Botany Photo of the Day
In science, beauty. In beauty, science. Daily.

February 16, 2016: Botany Photo of the Day will return this spring with a new format similar to the new UBC Botanical Garden web site. In the meantime, please enjoy the restored content!

Xanthoria elegans

Xanthoria elegans
Xanthoria elegans

Elegant sunburst lichen seems to be distributed throughout every province and territory in Canada (the national lichen?), most of the western United States, and parts of the northeastern US and southern Appalachians. According to “Lichens of North America” (ISBN: 0300082495) by Brodo, Sharnoff and Sharnoff, it prefers open rocks rich in nutrients. A bit of perspective is required – an open rock rich in nutrients to a lichen is one that is often “fertilized” with the excreta of birds or mammals. The authors also write that Inuit hunters could use concentrated groupings of the lichen to locate the burrows of hoary marmots. You can read more about this lichen from the authors here, on the site that ties in with the book.

Botany resource link: Two articles today, both on the same subject and written by Dr. David Hershey on – Avoid Misconceptions When Teaching about Plants and More Misconceptions to Avoid When Teaching about Plants. I read both with an eye to seeing if I'd propagated any misconceptions, and I think I've avoided any of these pitfalls so far.


i'm receiving two copies of the daily photo. i enjoy both, but you might better send the extra to someone else. thanx. stan

Stanley, I thought I had that problem fixed the other day, but apparently not. I'll contact the author of the email notification part of the software, but until I get some time to apply any patch he might make, the entries that I do in advance and allow the web server to publish (instead of me writing after midnight and pressing the publish button) will likely send out duplicate email notifications. The alternative is that I have to wait until after midnight for every single entry to press the publish button, and I'd like a few days in a row where I don't have to do that.

Stanley (and others who use email notification): you can follow the discussion re: the software issue here - Mt-Notifier - Double Emails For Scheduled Posts.

There is much to like about lichens and this photograph is simply dazzling.

I like this site and check it daily. I'm grateful for the links you provide too and have shared the URL of BPOD and often links with others. I was very glad to find today's papers on common misconceptions in plant biology. I will make much use of these.

I'm a K-12 science educator and also the executive director of the Minnesota Science Teachers Association.

Best wishes and again thanks for adding to my appreciation of the world.

This website is wonderful. I come here every day both to look at the beautiful images and to read the interesting text (and often to follow the fascinating links).

Thank you so much.

talk about a mandala! beautiful!

Thank you all for the kind compliments.

Hi Daniel,
In more misconceptions under Hydrangea it states that Hydrangea grown in acidic soils produce pink flowers as there is less aluminum in acidic soils. I may have it wrong but I think he meant to say blue not pink and the aluminum is greater in acidic soils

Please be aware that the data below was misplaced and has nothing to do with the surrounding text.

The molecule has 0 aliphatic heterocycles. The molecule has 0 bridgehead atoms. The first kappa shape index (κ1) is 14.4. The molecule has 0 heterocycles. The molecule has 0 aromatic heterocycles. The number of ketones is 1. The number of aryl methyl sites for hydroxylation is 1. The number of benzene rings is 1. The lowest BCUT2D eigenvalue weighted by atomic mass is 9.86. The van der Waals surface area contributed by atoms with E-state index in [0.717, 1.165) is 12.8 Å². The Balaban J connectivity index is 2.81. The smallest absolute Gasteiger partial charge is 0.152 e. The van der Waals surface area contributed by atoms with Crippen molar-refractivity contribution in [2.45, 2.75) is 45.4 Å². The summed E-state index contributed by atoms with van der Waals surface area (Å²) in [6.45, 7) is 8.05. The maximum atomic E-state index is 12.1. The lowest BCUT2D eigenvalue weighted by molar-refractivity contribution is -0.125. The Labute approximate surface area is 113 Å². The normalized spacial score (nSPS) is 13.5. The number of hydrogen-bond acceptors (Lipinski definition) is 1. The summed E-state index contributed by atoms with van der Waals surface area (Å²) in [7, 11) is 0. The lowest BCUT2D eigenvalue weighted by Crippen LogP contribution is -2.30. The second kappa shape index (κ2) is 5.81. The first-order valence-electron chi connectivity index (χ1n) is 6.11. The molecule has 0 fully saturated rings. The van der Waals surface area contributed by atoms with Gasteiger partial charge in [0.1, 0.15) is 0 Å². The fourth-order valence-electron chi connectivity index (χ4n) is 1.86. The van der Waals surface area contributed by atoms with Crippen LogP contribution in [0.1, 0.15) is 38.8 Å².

Judy, I find his wording in that part of his article a bit strange - perhaps it hinges on the notion that the soils are high in organic matter as well? Not sure.

I am faily new to taking pictures of lichens, liverworts and mosses etc. and I was wondering can you direct me to sites with photos of the various items.
Many thanks,
P.S. I am from the UK.

Eddie, have a look through the collection of BPotD Bookmarks.

Yikes. Excreta and droppings and scat you say?
I am in the habit of eating twigs buds berries and yes lichen too when I am wandering around the bush. Not flowers though,
them I just enjoy visually or else to smell.
Seriously the lichens are good survival food, quite palatable and a hell of a lot less salty than the to me inedible dulse on the East coast.

The misconception guy is probably wrong about everything, but I would grant him the later botanical grumblings as I simply dont know.
However he is dead wrong about photosynthesis.
It is quite clear that he doesnt understand what an equation is and even less what a chemical equation does.
It is simply a general concept of a process with substrates which interact and recombine giving different products or compounds while preserving the general concept of conservation of matter with precise proportions and whole number ratios of the reactants. To say in symbolic form that carbon dioxide plus water produce give sugar plus oxygen is perfectly adequate and correct.
That is what happens in plants reduced to its essence. Nothing about this statement implies that this process is instantaneous or simple, indeed there are hundreds of steps processes reactions syntheses to get from water and coal to sugar. Or in animals the reverse. By the by he left out completely the most important sine qua non which is energy in the form of a photon.
And in animals in the reverse process the ultimate end product is not CO2 and water but ATP which is an energy transferring molecule which then runs the organism. Yet it is still correct if incomplete to say sugar plus oxygen ie burning it gives O2 and H2O in precise ratios and releases or stores energy. Actually the name photo synthesis does mean photon light energy reaction to make sugars.
So the famous equation is a fully adequate summary of a complex process in a simple equation namely equal numbers of O C and H molecules or atoms on each side of the equation satisfying both mathematical and chemical laws.

lichen mandala!lindolindo!!!

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